On and off, over the years, I have followed and written about the SQL-on-Hadoop saga. The adventure started with Apache Hive, which originally provided a SQL layer on top of MapReduce, bringing new usability to Hadoop, but little utility for interactive query scenarios. Things got interesting in the fall of 2012, when Cloudera introduced the beta release of Impala, its SQL-on-Hadoop engine that bypassed MapReduce completely, providing for true interactive query over Hive-compatible data on Hadoop.
A lot happened subsequent to that, but it can be pretty easily summarized as follows: (1) virtually every relational database and data warehouse vendor introduced an interactive SQL-on-Hadoop technology to query Hadoop data with its own query engine and (2) distributed memory and disk-based data framework Apache Spark became a thing, and the introduction of its Spark SQL module provided a way to query Hive-compatible data using its own processing substrate.
This left what appeared to be a trichotomy of SQL-on-Hadoop approaches: Hadoop-oriented Hive, standalone Impala and memory-oriented Spark SQL. But with the new releases of Apache Hive and Apache Drill, both of which came out on Tuesday, a new category is emerging, and other categories that looked mutually exclusive are starting to overlap.
So let's take stock of Tuesday's announcements and then piece together an appropriate new taxonomy of SQL-on-Hadoop technology.
Let's start with Apache Drill. I've written about this interesting open source project before. Largely driven by team members at MapR, Apache Drill is different from other Big Data SQL engines. Instead of working with schema-based Hive-formatted tables, along with some support for HBase data, Drill features a plug-in capable engine that at present can query schema-less files, JSON, Hive, HBase and even MongoDB data. And it can reach files stored locally, in HDFS, and cloud storage systems from Amazon, Microsoft and Google.
Whereas the other engines we're discussing here create a relational database environment on top of Hadoop, Drill instead enables a SQL language interface to data in numerous formats, without requiring a formal schema to be declared. This enables plug-and-play discovery over a huge universe of data without prerequisites and preparation. So while Drill uses SQL, and can connect to Hadoop, calling it SQL-on-Hadoop kind of misses the point. A better name might be SQL-on-Everything, with very low setup requirements.
Add in the ODBC and JDBC drivers for Drill and that exploratory power gets extended to a wide array of business intelligence tools. And now that the official version 1.0 release has come, Drill may become strategic to a number of BI vendors. In fact, MapR has already worked with Information Builders, MicroStrategy, Qlik, SAP, Simba, Tableau, TIBCO and others to ensure compatibility between those vendors' tools and Drill, via its ODBC/JDBC drivers.
Meanwhile, back at the Hive, some very interesting things have been happening. First, the folks at Hortonworks have led an effort they call the "Stinger" initiative (hive, bee, stinger, get it?) to modernize Hive and transform it from a MapReduce-based, batch mode engine to one capable of interactive query as well. Working closely with other contributors, including significant participation from engineers on the Microsoft SQL Server team, Hive has been imbued with a number of enterprise relational database engine features.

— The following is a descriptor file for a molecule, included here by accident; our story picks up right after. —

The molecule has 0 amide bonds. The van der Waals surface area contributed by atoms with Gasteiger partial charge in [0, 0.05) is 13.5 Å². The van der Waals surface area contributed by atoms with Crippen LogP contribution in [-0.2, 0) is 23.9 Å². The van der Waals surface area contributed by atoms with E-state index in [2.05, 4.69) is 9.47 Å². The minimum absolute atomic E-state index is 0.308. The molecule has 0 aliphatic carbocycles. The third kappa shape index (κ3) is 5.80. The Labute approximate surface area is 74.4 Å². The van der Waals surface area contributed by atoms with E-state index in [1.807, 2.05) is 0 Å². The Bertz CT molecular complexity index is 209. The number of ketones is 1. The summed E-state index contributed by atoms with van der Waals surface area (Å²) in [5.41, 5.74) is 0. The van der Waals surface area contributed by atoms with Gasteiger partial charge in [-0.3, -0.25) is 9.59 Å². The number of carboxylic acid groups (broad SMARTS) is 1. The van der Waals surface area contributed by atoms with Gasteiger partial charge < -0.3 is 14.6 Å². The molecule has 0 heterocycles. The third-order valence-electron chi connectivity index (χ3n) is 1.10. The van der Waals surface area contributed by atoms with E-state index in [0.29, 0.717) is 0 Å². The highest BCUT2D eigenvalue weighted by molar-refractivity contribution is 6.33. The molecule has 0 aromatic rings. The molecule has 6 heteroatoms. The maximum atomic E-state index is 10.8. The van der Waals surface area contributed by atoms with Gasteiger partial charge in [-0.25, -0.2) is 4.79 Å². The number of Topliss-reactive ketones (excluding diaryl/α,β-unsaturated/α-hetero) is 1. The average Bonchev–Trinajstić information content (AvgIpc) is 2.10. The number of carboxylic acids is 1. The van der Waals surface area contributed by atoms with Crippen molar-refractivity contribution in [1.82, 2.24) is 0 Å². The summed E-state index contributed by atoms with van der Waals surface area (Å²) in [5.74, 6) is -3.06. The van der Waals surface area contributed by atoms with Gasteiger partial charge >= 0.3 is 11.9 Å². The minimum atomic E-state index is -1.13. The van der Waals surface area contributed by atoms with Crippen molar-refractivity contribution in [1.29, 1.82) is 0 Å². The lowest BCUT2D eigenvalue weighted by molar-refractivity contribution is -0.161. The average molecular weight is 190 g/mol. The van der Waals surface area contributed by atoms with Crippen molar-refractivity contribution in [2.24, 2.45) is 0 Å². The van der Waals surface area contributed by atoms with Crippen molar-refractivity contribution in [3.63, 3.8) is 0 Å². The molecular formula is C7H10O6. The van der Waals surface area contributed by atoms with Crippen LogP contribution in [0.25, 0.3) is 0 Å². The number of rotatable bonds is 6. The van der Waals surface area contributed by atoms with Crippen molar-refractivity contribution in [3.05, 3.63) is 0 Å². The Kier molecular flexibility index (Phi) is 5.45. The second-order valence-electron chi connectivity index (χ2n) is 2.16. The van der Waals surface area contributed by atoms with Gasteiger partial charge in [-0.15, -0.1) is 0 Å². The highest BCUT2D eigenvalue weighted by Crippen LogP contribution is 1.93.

But the interesting thing about Hive is that it's common to the entire Hadoop community. So while Hortonworks has felt strongly that improving Hive is a superior strategy to introducing new Hive-compatible engines, the company doesn't have exclusive control over the project. Case in point: the 1.1 release ushered in a major contribution from Cloudera that enables Hive to execute queries over Apache Spark.
Will the best SQL engine please stand up?
Not surprisingly, Cloudera is very excited about this project, whereas Hortonworks offers voluminous material explaining how Hive-on-Tez is much faster than Hive-on-Spark. Of course, Hive-on-Spark isn't really done yet, and Cloudera rates this release a beta. What's significant is that Hive 1.1 was the first release to include the Hive-on-Spark code and 1.2 buttresses that code; before Hive 1.1, it was available as a separate download installable as a "parcel" overlay for Cloudera's distribution of Hadoop.
Where does that leave Spark SQL? Honestly, it's hard to say. For its part, Hortonworks actually points out that Spark SQL is faster than Hive-on-Spark. But if customers need to choose between a SQL engine that runs only over Spark, and one that can do that and run over Hadoop MapReduce and Apache Tez as well, Spark SQL may have some explaining to do.
And then there are the Stinger project goodies in Hive, including a cost-based query optimizer, the LLAP ("live long and process" - I kid you not) layer that provides query caching services, and the vector processing logic, which processes multiple rows of data simultaneously rather than one-at-a-time.
A new taxonomy
So while the SQL-on-Hadoop world used to be divided into batch, interactive, and proprietary database vendor implementations, it's now about much more.
With Hive, you have enterprise RDBMS features and multi-engine execution. With Drill, you have SQL and BI tool-based access to data in a diversity of locations and formats, and the full range of degrees of structure.
Spark SQL has the advantage of integration with core Spark, Spark Streaming and Spark MLLib. Meanwhile, database vendors let you see Hadoop data as if it were conventional tables in your relational database or data warehouse.
Lots of options, to be sure. Now it's time to build a strategy, so you can move forward with your Big Data analytics work.
Correction: the initial version of this post indicated that Hive 1.2 was the first release to include the Hive-on-Spark code. In fact, Hive 1.1 was the first to include it.